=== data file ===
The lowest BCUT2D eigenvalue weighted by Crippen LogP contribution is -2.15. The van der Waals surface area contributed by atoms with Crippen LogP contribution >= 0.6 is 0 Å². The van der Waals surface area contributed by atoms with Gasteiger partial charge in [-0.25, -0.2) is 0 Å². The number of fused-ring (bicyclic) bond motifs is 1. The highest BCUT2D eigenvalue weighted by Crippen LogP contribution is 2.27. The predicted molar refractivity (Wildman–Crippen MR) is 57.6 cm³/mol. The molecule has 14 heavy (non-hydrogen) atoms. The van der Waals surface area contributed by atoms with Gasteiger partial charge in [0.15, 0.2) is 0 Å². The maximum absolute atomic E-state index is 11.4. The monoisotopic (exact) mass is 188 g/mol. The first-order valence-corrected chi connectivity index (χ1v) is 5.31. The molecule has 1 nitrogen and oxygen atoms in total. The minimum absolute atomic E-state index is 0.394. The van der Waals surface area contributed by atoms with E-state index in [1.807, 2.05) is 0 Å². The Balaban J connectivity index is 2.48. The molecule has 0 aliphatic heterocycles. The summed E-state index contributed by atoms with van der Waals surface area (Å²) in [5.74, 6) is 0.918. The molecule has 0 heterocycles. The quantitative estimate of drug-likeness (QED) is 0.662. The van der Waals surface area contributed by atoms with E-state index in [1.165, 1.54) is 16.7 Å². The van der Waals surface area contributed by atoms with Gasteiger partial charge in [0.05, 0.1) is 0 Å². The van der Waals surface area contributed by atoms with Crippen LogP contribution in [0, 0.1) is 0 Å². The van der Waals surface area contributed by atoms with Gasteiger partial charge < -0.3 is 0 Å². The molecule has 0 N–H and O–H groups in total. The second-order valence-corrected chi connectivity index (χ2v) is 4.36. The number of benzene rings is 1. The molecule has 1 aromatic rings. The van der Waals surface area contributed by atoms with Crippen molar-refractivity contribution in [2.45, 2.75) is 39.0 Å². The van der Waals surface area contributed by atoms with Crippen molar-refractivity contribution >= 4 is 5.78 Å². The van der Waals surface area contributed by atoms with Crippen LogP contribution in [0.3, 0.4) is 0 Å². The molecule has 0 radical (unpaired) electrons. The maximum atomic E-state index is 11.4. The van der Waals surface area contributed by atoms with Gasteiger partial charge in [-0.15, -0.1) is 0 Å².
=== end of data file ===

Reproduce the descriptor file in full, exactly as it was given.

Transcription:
The lowest BCUT2D eigenvalue weighted by Crippen LogP contribution is -2.15. The van der Waals surface area contributed by atoms with Crippen LogP contribution >= 0.6 is 0 Å². The van der Waals surface area contributed by atoms with Gasteiger partial charge in [-0.25, -0.2) is 0 Å². The number of fused-ring (bicyclic) bond motifs is 1. The highest BCUT2D eigenvalue weighted by Crippen LogP contribution is 2.27. The predicted molar refractivity (Wildman–Crippen MR) is 57.6 cm³/mol. The molecule has 14 heavy (non-hydrogen) atoms. The van der Waals surface area contributed by atoms with Gasteiger partial charge in [0.15, 0.2) is 0 Å². The maximum absolute atomic E-state index is 11.4. The monoisotopic (exact) mass is 188 g/mol. The first-order valence-corrected chi connectivity index (χ1v) is 5.31. The molecule has 1 nitrogen and oxygen atoms in total. The minimum absolute atomic E-state index is 0.394. The van der Waals surface area contributed by atoms with E-state index in [1.807, 2.05) is 0 Å². The Balaban J connectivity index is 2.48. The molecule has 0 aliphatic heterocycles. The summed E-state index contributed by atoms with van der Waals surface area (Å²) in [5.74, 6) is 0.918. The molecule has 0 heterocycles. The quantitative estimate of drug-likeness (QED) is 0.662. The van der Waals surface area contributed by atoms with E-state index in [1.165, 1.54) is 16.7 Å². The van der Waals surface area contributed by atoms with Gasteiger partial charge in [0.05, 0.1) is 0 Å². The van der Waals surface area contributed by atoms with Crippen LogP contribution in [0, 0.1) is 0 Å². The van der Waals surface area contributed by atoms with Gasteiger partial charge < -0.3 is 0 Å². The molecule has 0 N–H and O–H groups in total. The second-order valence-corrected chi connectivity index (χ2v) is 4.36. The number of benzene rings is 1. The molecule has 1 aromatic rings. The van der Waals surface area contributed by atoms with Crippen molar-refractivity contribution in [2.45, 2.75) is 39.0 Å². The van der Waals surface area contributed by atoms with Crippen molar-refractivity contribution >= 4 is 5.78 Å². The van der Waals surface area contributed by atoms with Crippen LogP contribution in [0.3, 0.4) is 0 Å². The molecule has 0 radical (unpaired) electrons. The maximum atomic E-state index is 11.4. The van der Waals surface area contributed by atoms with Gasteiger partial charge in [-0.15, -0.1) is 0 Å².